Photo: Steven Spielberg and George Lucas
After graduating from a school that has many majors focused on Cinema and filmmaking, there was a common thread that no matter what classes were taken or which professor taught that semester the same films were thrown onto the projector. This list of films will guarantee you to be a professor’s favorite and help understand the history of Cinema. As each film is discussed as to why it is important to view, other films will be mentioned that have directly been affected by these prior films and accomplish similar actions.
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Film School Advice: Must-Watch Movies
‘A Trip to the Moon’ (1902)
This twelve-minute classic put Georges Méliès on the map for being one of the first film directors. This French illusionist is to thank for the iconic image of the moon with a face and a rocket sticking out of its eye. Many people are able to recognize it, but only a few are able to place the scene. This film could be considered the first sci-fi film which features space, smiling stars, and of course aliens. ‘A Trip to the Moon’ is a silent film, the incredible set design and costumes help tell the story of a group of astronomers in wizard hats who build a rocket and land it on the moon.
With smoke tricks, optical illusions, and the magic of editing, Méliès shocked audiences with his film in France. His early developments in the film helped shape the early days of narratives and what can be achieved. Other notable Méliès films that show off his magic skills are ‘The Man with the Rubber Head’, ‘The Vanishing Lady’, and ‘The Cook in Trouble’.
To think of where Cinema is now in terms of special effects is completely mind-blowing to the audiences of early films. Rather than watching the latest Marvel movie or latest Star Wars installment to compare the difference in technology that is now being used, a fun watch would be ‘Hugo’. The story of an orphan clock worker on the hunt to find out why his father left him a broken automaton and a sketch-filled notebook with the help of a toymaker’s daughter. Martin Scorsese’s 2011 film is an ode to Georges Méliès and is based on the illustrated book The Invention of Hugo Cabret. Viewing both of these films are perfect bookends for cinephiles.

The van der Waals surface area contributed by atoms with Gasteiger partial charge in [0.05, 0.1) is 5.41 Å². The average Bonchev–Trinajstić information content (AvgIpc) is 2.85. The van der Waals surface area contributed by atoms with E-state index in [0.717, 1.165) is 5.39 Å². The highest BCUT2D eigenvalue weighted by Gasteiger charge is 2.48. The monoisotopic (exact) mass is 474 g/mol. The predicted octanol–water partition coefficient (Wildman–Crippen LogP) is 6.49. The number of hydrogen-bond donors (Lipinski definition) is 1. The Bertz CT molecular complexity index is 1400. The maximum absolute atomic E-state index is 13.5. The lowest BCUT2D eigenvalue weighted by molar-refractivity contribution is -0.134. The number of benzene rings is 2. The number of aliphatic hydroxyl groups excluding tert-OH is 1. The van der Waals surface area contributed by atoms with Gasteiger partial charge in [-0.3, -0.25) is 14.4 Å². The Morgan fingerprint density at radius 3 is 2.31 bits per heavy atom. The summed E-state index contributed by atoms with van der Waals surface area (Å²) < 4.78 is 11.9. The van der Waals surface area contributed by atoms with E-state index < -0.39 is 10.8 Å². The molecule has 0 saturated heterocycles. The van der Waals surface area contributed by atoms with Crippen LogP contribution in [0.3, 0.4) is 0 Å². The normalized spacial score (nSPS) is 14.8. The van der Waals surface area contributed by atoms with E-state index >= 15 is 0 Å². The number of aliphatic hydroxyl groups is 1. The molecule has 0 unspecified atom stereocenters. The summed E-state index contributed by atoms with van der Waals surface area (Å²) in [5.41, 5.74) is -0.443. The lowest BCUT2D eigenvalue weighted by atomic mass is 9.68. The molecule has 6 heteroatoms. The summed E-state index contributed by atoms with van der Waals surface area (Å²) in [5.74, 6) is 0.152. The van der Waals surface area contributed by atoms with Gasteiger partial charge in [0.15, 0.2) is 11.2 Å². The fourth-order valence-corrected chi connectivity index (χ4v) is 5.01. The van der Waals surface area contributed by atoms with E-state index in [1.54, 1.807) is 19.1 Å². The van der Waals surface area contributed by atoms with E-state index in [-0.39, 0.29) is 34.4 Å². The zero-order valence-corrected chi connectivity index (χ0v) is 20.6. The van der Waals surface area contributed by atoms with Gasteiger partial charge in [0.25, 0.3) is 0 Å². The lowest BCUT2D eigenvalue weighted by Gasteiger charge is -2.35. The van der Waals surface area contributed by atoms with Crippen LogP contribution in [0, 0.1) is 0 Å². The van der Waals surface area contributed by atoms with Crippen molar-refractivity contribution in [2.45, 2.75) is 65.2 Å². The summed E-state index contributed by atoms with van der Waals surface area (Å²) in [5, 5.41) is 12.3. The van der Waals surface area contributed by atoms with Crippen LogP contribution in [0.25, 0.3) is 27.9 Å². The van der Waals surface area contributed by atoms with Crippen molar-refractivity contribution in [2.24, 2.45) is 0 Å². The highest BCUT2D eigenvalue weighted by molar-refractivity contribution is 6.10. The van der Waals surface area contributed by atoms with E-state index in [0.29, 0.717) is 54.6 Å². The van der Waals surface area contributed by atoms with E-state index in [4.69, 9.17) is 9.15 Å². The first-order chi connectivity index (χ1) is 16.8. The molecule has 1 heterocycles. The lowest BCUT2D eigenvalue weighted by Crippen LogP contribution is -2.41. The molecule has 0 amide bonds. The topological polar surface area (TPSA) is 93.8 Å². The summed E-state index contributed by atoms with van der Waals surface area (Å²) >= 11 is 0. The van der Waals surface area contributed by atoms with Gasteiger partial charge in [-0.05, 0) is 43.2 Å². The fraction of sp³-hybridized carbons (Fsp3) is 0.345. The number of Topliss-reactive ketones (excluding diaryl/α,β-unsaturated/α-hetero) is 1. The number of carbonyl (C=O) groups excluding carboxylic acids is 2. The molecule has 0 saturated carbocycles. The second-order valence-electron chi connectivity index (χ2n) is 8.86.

‘A Trip to the Moon’ can be viewed here.
‘Hugo’ can be streamed on Netflix here.
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‘The Cabinet of Dr. Caligari’ (1920)
Film students, let me introduce you to Fritz Lang, the front runner for German Expressionism. There have been many different movements in Cinema from various countries, but one movement that film schools love to analyze is German Expressionism. Though Lang did not direct the exemplary film, ‘The Cabinet of Dr. Calagari’, he is known for the other notable films ‘Metropolis’ and ‘M’ that are also key films for the movement. Robert Weine is to thank for this fever dream of a film. With an unforgettable set design with sharp points and harsh shadows, the film twists, and winds following a man who visits a strange doctor’s carnival exhibit. A somnambulist who is awakened to give prophecies to those who come along.
German Expressionism was a movement created during the 1920s where filmmakers rejected the will of realistic cinema and embraced the exaggerated. World War I was occurring which made filmmakers less amped to portray uplifting and happy films resulting in this distorted style of Cinema. The insane visuals in these films represent the inner monologue and fear of the people of Germany. A cinematic movement represents the culture of the people that are in the present, being able to connect more with the screen rather than using it as a simple escape.
Many films use this method nowadays, reflecting what is changing in the now with their art. Though it would be difficult to watch a modern film that substitutes German Expressionism because of its significance with being in that era, modern-day filmmakers are still influenced by the style that is created. A heavy-weight example being Tim Burton, the darkness and almost distorted worlds created can be easily traced back to Weine and Lang. Some classic Burton films that especially show this are ‘Batman’, ‘Corpse Bride’, and ‘Sweeney Todd’.